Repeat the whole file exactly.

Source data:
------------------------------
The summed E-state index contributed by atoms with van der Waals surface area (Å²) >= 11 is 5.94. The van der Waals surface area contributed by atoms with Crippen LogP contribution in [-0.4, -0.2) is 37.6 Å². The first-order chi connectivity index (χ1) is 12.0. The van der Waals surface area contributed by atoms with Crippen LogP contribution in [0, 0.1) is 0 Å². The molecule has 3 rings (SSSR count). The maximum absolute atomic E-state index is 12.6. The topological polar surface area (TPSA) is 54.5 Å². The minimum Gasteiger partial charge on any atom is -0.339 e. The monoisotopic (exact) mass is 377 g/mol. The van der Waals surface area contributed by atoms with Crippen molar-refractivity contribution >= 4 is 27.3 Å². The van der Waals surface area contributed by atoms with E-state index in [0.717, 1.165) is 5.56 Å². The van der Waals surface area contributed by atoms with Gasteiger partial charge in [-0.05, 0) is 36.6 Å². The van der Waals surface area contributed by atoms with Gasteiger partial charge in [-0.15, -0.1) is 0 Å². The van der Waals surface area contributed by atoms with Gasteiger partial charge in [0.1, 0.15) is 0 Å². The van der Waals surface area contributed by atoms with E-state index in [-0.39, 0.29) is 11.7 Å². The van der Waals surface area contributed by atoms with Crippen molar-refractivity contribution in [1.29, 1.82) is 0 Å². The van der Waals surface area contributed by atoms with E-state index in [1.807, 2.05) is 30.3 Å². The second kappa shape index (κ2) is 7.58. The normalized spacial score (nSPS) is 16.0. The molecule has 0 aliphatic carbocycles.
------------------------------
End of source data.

The summed E-state index contributed by atoms with van der Waals surface area (Å²) >= 11 is 5.94. The van der Waals surface area contributed by atoms with Crippen LogP contribution in [-0.4, -0.2) is 37.6 Å². The first-order chi connectivity index (χ1) is 12.0. The van der Waals surface area contributed by atoms with Crippen LogP contribution in [0, 0.1) is 0 Å². The molecule has 3 rings (SSSR count). The maximum absolute atomic E-state index is 12.6. The topological polar surface area (TPSA) is 54.5 Å². The minimum Gasteiger partial charge on any atom is -0.339 e. The monoisotopic (exact) mass is 377 g/mol. The van der Waals surface area contributed by atoms with Crippen molar-refractivity contribution >= 4 is 27.3 Å². The van der Waals surface area contributed by atoms with E-state index in [0.717, 1.165) is 5.56 Å². The van der Waals surface area contributed by atoms with Gasteiger partial charge in [-0.05, 0) is 36.6 Å². The van der Waals surface area contributed by atoms with Gasteiger partial charge in [-0.15, -0.1) is 0 Å². The van der Waals surface area contributed by atoms with Gasteiger partial charge in [0.1, 0.15) is 0 Å². The van der Waals surface area contributed by atoms with E-state index in [-0.39, 0.29) is 11.7 Å². The van der Waals surface area contributed by atoms with Crippen molar-refractivity contribution in [1.29, 1.82) is 0 Å². The van der Waals surface area contributed by atoms with E-state index in [1.807, 2.05) is 30.3 Å². The second kappa shape index (κ2) is 7.58. The normalized spacial score (nSPS) is 16.0. The molecule has 0 aliphatic carbocycles.